Emory Police Department (EPD) Chief Rus Drew is stepping down from his position on May 18, according to an email announcement that day from Chief Financial Officer Christopher Augostini. Augostini did not provide a reason why Drew is resigning.
Former Deputy Chief of Police Cheryl Elliott will assume the position of Chief starting Tuesday.
Drew has served in this position since 2016 and has over 35 years of experience in “various law enforcement roles,” according to the email. Before coming to Emory, Drew served as Chief of Police at Agnes Scott College (Ga.) from 1985 to 2002, Assistant Dean of Students and Director of Campus Safety at Oglethorpe University (Ga.) from 2002 to 2006 and Assistant Vice President for Campus Safety and Chief of Police at Columbus State University (Ga.) from 2006 to 2016.
A previous Wheel investigation found that Drew presented an award in 2015 to a Columbus State University police officer who shot and killed Zikarious Flint, an allegedly armed Black man.
Under Drew’s leadership, EPD launched a statistics dashboard detailing the status and findings of EPD investigations, reestablished a community advisory board and made pertinent EPD policies publicly accessible on its website. Following George Floyd’s death, the EPD banned the use of chokeholds and created a new requirement for EPD officers to intervene if another officer uses excessive force.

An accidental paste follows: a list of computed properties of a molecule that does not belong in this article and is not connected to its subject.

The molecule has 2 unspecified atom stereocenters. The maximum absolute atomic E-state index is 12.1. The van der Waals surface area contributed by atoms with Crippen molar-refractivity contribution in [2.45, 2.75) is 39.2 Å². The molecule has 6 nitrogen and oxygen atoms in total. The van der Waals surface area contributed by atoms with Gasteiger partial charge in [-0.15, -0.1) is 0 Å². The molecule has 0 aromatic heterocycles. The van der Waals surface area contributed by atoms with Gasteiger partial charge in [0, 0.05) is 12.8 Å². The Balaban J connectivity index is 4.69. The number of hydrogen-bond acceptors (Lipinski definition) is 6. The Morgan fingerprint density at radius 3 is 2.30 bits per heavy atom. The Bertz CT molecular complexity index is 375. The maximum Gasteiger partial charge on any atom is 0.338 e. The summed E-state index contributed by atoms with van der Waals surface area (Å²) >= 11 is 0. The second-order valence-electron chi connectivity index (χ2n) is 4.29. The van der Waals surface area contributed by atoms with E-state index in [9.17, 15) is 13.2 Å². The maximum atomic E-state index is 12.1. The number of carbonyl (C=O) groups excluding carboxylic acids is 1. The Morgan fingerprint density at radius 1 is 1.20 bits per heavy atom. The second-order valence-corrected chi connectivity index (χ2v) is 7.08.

Elliott, who also has over 35 years of “campus law enforcement experience,” retired from her role as deputy chief of police in 2017 and maintained involvement in EPD until 2019, serving as a “consultant and special assistant to EPD,” according to the email.
Elliott served as a Dialogue Leader for Emory’s Transforming Community Project from 2006 to 2010. The project, which formally launched in 2005, developed a forum to “explore the history and experience of race and racism at Emory and elsewhere.” Additionally, Elliott was on the University Sexual Assault Advisory Board, Intimate Partner Violence taskforce, the President’s Commission on the Status of Women and the task force that developed the Emory Open Expression Policy.
“I am confident in Cheryl’s ability to lead the department during this time of transition,” Augostini wrote in the email.